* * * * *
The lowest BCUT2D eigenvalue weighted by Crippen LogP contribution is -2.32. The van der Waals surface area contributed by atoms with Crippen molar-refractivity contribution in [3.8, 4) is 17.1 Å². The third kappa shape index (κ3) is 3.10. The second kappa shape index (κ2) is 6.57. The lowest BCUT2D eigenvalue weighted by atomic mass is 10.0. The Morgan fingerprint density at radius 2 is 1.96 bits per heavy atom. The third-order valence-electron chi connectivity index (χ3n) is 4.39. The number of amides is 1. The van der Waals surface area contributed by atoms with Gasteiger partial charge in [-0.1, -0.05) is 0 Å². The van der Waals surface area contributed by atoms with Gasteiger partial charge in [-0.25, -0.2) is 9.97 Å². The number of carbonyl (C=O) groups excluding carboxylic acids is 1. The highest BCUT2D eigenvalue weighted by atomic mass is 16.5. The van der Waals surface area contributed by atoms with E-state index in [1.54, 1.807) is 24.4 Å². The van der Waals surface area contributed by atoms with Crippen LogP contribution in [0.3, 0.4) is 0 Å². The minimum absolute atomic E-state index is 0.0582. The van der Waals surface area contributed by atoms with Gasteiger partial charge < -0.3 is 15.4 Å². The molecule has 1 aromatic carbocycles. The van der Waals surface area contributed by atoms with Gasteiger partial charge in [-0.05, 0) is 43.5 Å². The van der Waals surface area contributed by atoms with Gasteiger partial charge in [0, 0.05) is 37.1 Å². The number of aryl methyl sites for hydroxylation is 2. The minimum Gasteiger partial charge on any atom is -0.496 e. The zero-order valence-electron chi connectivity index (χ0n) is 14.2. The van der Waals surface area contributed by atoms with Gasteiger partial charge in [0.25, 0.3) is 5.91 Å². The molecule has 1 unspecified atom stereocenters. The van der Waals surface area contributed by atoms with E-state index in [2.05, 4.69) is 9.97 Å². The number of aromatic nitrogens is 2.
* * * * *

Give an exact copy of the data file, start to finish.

The lowest BCUT2D eigenvalue weighted by Crippen LogP contribution is -2.32. The van der Waals surface area contributed by atoms with Crippen molar-refractivity contribution in [3.8, 4) is 17.1 Å². The third kappa shape index (κ3) is 3.10. The second kappa shape index (κ2) is 6.57. The lowest BCUT2D eigenvalue weighted by atomic mass is 10.0. The Morgan fingerprint density at radius 2 is 1.96 bits per heavy atom. The third-order valence-electron chi connectivity index (χ3n) is 4.39. The number of amides is 1. The van der Waals surface area contributed by atoms with Gasteiger partial charge in [-0.1, -0.05) is 0 Å². The van der Waals surface area contributed by atoms with Gasteiger partial charge in [-0.25, -0.2) is 9.97 Å². The number of carbonyl (C=O) groups excluding carboxylic acids is 1. The highest BCUT2D eigenvalue weighted by atomic mass is 16.5. The van der Waals surface area contributed by atoms with E-state index in [1.54, 1.807) is 24.4 Å². The van der Waals surface area contributed by atoms with Crippen LogP contribution in [0.3, 0.4) is 0 Å². The minimum absolute atomic E-state index is 0.0582. The van der Waals surface area contributed by atoms with Gasteiger partial charge < -0.3 is 15.4 Å². The molecule has 1 aromatic carbocycles. The van der Waals surface area contributed by atoms with Gasteiger partial charge in [-0.05, 0) is 43.5 Å². The van der Waals surface area contributed by atoms with Gasteiger partial charge in [0, 0.05) is 37.1 Å². The number of aryl methyl sites for hydroxylation is 2. The minimum Gasteiger partial charge on any atom is -0.496 e. The zero-order valence-electron chi connectivity index (χ0n) is 14.2. The van der Waals surface area contributed by atoms with Gasteiger partial charge in [0.25, 0.3) is 5.91 Å². The molecule has 1 unspecified atom stereocenters. The van der Waals surface area contributed by atoms with E-state index in [2.05, 4.69) is 9.97 Å². The number of aromatic nitrogens is 2.